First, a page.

an incident directly caused by the driving of a motor car or motor vehicle, a railway train or a tram

His Honour reviewed several of the leading authorities on driving, including Tink v Francis; Hughes v McFarlane; Harris v Broadbent [1983] 2 VR 17.

After reviewing the cases, His Honour concluded that driving concerned the propulsion or movement of a vehicle.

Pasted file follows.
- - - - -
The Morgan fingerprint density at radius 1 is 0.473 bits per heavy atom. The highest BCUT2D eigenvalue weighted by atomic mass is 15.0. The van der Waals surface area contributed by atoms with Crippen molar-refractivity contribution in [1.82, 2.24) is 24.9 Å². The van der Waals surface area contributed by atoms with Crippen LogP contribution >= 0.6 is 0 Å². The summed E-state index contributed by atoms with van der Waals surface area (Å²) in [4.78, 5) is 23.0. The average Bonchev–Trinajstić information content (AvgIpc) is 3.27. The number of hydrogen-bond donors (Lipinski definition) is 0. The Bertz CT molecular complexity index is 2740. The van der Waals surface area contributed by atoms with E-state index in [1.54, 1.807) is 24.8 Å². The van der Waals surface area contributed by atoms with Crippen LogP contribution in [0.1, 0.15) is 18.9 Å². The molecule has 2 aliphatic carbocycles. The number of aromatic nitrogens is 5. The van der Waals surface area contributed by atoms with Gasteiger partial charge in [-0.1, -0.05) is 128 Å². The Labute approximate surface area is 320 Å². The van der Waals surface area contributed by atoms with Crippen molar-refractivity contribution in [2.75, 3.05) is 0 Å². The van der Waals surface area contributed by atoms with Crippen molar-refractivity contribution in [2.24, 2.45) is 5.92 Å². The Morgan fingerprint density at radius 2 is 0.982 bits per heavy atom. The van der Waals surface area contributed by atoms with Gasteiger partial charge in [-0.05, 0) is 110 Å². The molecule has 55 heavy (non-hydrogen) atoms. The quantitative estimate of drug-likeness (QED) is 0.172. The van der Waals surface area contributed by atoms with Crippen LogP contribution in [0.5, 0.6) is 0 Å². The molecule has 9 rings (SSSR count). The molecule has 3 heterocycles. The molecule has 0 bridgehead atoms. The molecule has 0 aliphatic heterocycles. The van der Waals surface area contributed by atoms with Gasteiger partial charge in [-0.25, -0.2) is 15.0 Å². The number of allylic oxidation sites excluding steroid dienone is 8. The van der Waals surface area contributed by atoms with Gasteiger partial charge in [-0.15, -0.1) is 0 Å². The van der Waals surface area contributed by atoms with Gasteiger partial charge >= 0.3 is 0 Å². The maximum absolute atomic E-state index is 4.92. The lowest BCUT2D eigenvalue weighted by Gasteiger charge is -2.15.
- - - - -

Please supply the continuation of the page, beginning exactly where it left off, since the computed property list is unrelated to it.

[32] For the purposes of this appeal, a number of simple propositions may be derived from the authorities, to which I have just referred. In particular, it is accepted that the core meaning of “driving” consists of the propulsion or movement of a vehicle. Thus, the driving of a vehicle includes those steps undertaken by the driver which concern the propulsion or movement of the vehicle. Further, the decision of the Full Court in relation to Mrs Bizewski, in Transport Accident Commission v Treloar [1992] 1 VR 477, demonstrates that the concept of “driving” does not conclude at the point at which there is a cessation of propulsion or movement of the vehicle. It includes, at the least, those activities which are necessarily related to the completion of the propulsion or movement, such as engaging the correct gear and braking mechanism, and turning off the ignition. In addition, as the examples given by Mr Solomon in his argument demonstrate, a vehicle may be understood to be driven, notwithstanding that it is temporarily stationary in the course of a journey. Equally, it would follow that it would be inaccurate to maintain that driving does not commence until the moment at which the vehicle begins to move. There are steps, antecedent to movement or propulsion, which are so necessarily connected with it, that they are, in ordinary parlance, understood to be part of the driving of the vehicle.